While popular wisdom is that any publicity is good publicity, academic research has largely shown negative word of mouth hurts company brand and sales. For example, negative movie reviews decrease box office receipts to the point that Hollywood pundits believe that it is “almost impossible to recover from bad buzz.” As a specific example, Viacom Chairman Sumner Redstone estimated that negative publicity cost the move Mission Impossible 3 more than $100M in ticket sales.
However, there are a startling number of counter-examples. The Wall Street Journal reported a wine described “as redolent of stinky socks” increased sales by 5% after it was reviewed by a popular website. Similarly, Hotels.com reported a “300 percent increase in requests for information about Kazakhstan” after the movie Borat made relentless fun of the country.
It turns out bad publicity might even be a reliable way to generate increased traffic – and sales – on the Web. In an article entitled ‘A Bully Finds a Pulpit on the Web,’ the NY Times provides a horrifying account of how one on-line eyewear site encouraged customer complaints to improve their Google page rank. Apparently DecorMyEyes intentionally provided poor service to its customers, expecting them to write negative reviews on advocacy sites like ComplaintsBoard.com and ConsumerAffairs.com. The hundreds of complaints increased the number of incoming links which improved DecorMyEyes’ rank on Google.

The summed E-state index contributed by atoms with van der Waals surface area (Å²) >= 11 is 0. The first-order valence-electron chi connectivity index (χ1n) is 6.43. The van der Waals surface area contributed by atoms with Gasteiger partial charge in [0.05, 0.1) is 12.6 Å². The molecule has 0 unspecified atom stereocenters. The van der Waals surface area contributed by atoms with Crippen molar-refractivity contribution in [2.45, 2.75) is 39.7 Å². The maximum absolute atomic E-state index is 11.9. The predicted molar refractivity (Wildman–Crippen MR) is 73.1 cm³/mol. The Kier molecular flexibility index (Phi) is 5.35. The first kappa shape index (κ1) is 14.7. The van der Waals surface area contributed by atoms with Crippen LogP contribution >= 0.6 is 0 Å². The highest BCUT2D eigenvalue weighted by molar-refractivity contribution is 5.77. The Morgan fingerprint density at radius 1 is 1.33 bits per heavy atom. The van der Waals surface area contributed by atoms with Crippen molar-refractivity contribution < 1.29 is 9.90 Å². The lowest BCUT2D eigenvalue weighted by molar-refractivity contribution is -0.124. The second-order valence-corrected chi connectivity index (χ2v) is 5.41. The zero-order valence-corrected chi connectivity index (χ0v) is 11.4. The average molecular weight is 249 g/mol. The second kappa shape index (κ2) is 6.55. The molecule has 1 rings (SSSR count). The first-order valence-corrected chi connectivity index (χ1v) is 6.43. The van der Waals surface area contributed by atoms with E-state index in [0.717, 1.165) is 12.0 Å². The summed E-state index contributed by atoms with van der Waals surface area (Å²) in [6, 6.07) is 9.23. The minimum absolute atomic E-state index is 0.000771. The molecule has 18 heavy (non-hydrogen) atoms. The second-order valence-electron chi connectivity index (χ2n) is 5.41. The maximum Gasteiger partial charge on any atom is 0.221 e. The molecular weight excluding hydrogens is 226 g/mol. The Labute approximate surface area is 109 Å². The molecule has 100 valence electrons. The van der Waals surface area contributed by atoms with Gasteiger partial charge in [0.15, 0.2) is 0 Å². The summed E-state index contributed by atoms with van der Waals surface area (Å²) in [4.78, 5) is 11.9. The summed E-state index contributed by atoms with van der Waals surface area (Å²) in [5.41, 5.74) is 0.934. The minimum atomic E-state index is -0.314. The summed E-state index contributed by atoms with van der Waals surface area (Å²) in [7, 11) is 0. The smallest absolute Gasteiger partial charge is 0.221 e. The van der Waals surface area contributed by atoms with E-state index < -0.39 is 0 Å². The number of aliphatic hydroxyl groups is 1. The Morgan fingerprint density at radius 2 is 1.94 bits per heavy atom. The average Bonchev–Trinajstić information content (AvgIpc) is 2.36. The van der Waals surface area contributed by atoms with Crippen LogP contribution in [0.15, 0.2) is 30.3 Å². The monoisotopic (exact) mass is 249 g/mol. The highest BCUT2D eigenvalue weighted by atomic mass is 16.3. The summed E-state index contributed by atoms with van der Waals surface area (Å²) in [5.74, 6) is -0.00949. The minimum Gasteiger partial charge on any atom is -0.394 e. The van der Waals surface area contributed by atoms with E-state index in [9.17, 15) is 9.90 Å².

The higher a site is in Google results, the more likely someone will click on it. More clicks lead to more sales. This is a new, and obviously controversial, approach to search engine optimization. Maybe there is no such thing as bad publicity.
Recent research published in Marketing Science explains the dichotomy between all of these examples. The researchers found that negative publicity helps smaller brands in crowded markets by increasing product awareness. For these lesser-known brands, consumers forget their negative perceptions more quickly than their general awareness of the product. On the other hand, negative publicity uniformly hurts established brands.
For example, when established authors got a positive review in the New York Times, the researchers found sales increased by 42%, while a negative review caused sales to drop by 15%. For unknown authors, however, it did not matter whether a book was praised or panned. Being reviewed in the Times improved sales by 33%.
So, as a well-known brand, Charlie Sheen should worry about bad publicity but the stinky obscure wine doesn’t need to. And while negative publicity can boost sales for an unknown brand, it can’t mask unethical behavior. The founder of DecorMyEyes was eventually arrested.
Apparently there is such a thing as bad publicity.